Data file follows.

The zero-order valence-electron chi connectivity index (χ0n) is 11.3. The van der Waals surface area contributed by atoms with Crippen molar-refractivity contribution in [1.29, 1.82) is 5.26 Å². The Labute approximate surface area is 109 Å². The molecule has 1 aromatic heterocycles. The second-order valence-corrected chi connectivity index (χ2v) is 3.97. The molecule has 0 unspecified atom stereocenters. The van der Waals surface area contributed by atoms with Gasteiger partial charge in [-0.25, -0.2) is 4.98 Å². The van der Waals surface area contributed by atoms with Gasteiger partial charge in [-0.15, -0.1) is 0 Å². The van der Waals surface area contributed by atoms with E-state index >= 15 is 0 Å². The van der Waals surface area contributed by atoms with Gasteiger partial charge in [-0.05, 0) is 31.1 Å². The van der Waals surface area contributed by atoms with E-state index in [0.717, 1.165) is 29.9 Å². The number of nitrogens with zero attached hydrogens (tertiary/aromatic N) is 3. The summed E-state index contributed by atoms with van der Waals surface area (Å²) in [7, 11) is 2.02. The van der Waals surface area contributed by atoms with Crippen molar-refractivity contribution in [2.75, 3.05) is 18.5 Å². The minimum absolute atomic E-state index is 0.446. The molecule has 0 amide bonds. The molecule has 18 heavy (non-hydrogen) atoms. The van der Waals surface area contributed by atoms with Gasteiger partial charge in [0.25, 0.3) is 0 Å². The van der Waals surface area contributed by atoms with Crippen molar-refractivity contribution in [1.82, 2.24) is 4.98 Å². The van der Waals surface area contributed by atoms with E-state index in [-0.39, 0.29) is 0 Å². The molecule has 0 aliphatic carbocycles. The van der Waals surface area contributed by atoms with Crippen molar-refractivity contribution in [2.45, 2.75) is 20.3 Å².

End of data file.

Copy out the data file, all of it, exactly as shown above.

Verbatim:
The zero-order valence-electron chi connectivity index (χ0n) is 11.3. The van der Waals surface area contributed by atoms with Crippen molar-refractivity contribution in [1.29, 1.82) is 5.26 Å². The Labute approximate surface area is 109 Å². The molecule has 1 aromatic heterocycles. The second-order valence-corrected chi connectivity index (χ2v) is 3.97. The molecule has 0 unspecified atom stereocenters. The van der Waals surface area contributed by atoms with Gasteiger partial charge in [-0.25, -0.2) is 4.98 Å². The van der Waals surface area contributed by atoms with Gasteiger partial charge in [-0.15, -0.1) is 0 Å². The van der Waals surface area contributed by atoms with E-state index >= 15 is 0 Å². The van der Waals surface area contributed by atoms with Gasteiger partial charge in [-0.05, 0) is 31.1 Å². The van der Waals surface area contributed by atoms with E-state index in [0.717, 1.165) is 29.9 Å². The number of nitrogens with zero attached hydrogens (tertiary/aromatic N) is 3. The summed E-state index contributed by atoms with van der Waals surface area (Å²) in [7, 11) is 2.02. The van der Waals surface area contributed by atoms with Crippen molar-refractivity contribution in [2.75, 3.05) is 18.5 Å². The minimum absolute atomic E-state index is 0.446. The molecule has 0 amide bonds. The molecule has 18 heavy (non-hydrogen) atoms. The van der Waals surface area contributed by atoms with Gasteiger partial charge in [0.25, 0.3) is 0 Å². The van der Waals surface area contributed by atoms with Crippen molar-refractivity contribution in [1.82, 2.24) is 4.98 Å². The van der Waals surface area contributed by atoms with E-state index in [-0.39, 0.29) is 0 Å². The molecule has 0 aliphatic carbocycles. The van der Waals surface area contributed by atoms with Crippen molar-refractivity contribution in [2.45, 2.75) is 20.3 Å².